Some weeks in a small town are harder than others. This was one of those weeks. Winters lost two of its icons, only three days apart — and on the heels of another last month. They say bad luck comes in threes. Note to Universe: You’ve met your quota. You can knock it off now. Nobody likes an overachiever. Our collective grief began with the sudden passing of Gary Bertagnolli on June 5. For many years, Gary was “The Pharmacist” in this town.
It’s what everyone has been waiting for overÂ the last week â€” word that the Winters Fire is finally out. According to CalFire spokesperson Tiffany Mercado, the official word came in at 8 p.m. on Wednesday, July 12, that the fire was 100 percent contained one week after it erupted. The fire began on Thursday, July 6, around 12:40 p.m. north of Highway 128 near the westernmost fishing access on Putah Creek, and scorched 2,269 acres of dry brush before being contained.
Our ongoing health-care discussion seems to revolve exclusively around insurance coverage — who gets it, who doesn’t, and how much it’ll cost. The current tunnel-visioned approach requires people to become insurance customers, and insurance companies are profit-driven corporations. They don’t care about our health, they care about profit. We’re nothing to them but marks in a ledger.
Muck Rack makes it simple to find people, tweets, or articles that mention any name, keyword, company, hashtag etc. We've compiled this guide to help you make the most of your search.
Selecting a term
Start searching tweets, articles from media outlets, articles mentioned in tweets, journalists'
names, titles and bios with some suggested searches:
Companies or Topics (e.g. iPhone, Microsoft)
Phrases (e.g. "cloud computing") — use quotes to keep the terms together
Twitter handles (e.g. @username) — returns those who have mentioned or replied to
Names (e.g. "David Pogue")
Hashtags (e.g. #sxsw, #london2012)
Bio details (e.g. vegan, Olympics, father)
Muck Rack's Advanced Search allows for many boolean operators.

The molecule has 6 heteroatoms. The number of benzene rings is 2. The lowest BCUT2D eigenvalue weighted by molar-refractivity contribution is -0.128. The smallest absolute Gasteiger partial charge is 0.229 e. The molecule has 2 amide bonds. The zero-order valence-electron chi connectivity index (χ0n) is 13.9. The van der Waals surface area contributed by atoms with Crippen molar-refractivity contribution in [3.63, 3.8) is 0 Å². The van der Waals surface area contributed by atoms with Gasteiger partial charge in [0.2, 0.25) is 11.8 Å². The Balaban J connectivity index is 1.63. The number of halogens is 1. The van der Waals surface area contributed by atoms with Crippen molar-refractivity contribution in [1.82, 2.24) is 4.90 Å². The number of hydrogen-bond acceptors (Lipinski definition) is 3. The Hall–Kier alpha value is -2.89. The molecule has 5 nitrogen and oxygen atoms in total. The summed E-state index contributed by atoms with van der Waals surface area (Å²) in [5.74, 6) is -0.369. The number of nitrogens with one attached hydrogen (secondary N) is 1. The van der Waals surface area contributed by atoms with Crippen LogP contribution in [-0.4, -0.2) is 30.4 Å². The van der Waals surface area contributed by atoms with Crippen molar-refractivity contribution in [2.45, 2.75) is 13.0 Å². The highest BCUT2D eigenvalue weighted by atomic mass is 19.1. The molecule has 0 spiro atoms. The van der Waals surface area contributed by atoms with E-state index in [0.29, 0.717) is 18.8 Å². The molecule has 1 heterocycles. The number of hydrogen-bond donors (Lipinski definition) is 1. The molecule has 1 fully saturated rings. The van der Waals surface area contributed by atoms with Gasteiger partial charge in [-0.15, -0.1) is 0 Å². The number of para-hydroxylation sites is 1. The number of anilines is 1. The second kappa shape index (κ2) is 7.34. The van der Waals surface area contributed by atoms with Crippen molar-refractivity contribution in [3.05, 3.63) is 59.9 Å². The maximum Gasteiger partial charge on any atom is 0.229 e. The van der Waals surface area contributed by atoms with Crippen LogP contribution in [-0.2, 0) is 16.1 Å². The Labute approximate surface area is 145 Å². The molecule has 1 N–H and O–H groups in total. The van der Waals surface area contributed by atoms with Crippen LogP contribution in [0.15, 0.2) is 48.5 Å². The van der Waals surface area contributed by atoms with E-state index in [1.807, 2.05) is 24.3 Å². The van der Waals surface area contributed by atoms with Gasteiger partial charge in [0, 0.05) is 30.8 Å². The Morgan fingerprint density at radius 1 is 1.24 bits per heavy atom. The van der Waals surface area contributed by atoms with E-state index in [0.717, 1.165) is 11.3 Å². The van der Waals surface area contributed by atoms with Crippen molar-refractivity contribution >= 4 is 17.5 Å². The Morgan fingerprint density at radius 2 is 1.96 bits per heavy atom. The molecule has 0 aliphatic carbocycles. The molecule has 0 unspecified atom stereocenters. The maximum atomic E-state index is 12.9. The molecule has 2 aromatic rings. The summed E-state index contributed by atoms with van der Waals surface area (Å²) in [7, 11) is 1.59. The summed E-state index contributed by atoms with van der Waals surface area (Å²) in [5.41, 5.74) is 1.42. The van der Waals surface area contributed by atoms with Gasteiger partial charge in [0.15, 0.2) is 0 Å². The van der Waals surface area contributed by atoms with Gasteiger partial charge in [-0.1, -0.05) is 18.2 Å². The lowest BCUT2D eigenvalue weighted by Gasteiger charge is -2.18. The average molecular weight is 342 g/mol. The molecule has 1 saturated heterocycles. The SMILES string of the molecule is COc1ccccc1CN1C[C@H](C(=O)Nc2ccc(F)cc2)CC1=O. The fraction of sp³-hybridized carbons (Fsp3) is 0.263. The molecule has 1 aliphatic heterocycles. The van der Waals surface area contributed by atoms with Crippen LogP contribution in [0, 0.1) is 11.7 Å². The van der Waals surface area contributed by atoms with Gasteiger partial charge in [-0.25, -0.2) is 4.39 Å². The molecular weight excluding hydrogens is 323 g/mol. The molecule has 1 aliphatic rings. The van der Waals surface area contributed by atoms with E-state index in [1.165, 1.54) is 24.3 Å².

Find results that mention multiple specified terms, use AND or
+. For example, ensure each result contains both Elon Musk and Mark Zuckerberg by
searching Obama AND Romney or Obama + Romney.
Use the operators OR or , to broaden your search when you'd like either of
multiple terms to appear in results. (This is the default behavior of our search when no operators
are used.) For example, search for democrat OR republican to find results that refer to
Democrats and/or Republicans.
Use NOT or - to subtract results from your search. For
example, searching Disney will yield results about the Walt Disney Company as well as Walt Disney
World Resort. To exclude mentions of Disney World, search for Disney -World or Disney
When using one of these operators with a phrase, enclose it in quotation marks. For example, you can
find results about smartphones excluding Apple's iPhone 4S by searching smartphone -"iPhone
Exact case matching or punctuation
If you're searching for a brand name or keyword that relies on specific punctuation marks or capitalization, you can
find results that match your exact query by adding matchcase: before the keyword you're searching for, like matchcase:E*TRADE .
Use parentheses to separate multiple
boolean phrases. For example, to find journalists talking about having fun in Disney World or
Disneyland, search for ("disney world" OR disneyland) AND fun.
An asterisk can be used to search for any variation of a root word truncated by the asterisk. For example, searching for admin* will return results for administrator, administration, administer, administered, etc.
A near operator is an AND operator where you can control the distance between the words. You can vary the distance the near operation uses by adding a forward slash and number (between 0-99) such as strawberries NEAR/10 "whipped cream", which means the strawberries must exist within 10 words of "whipped cream".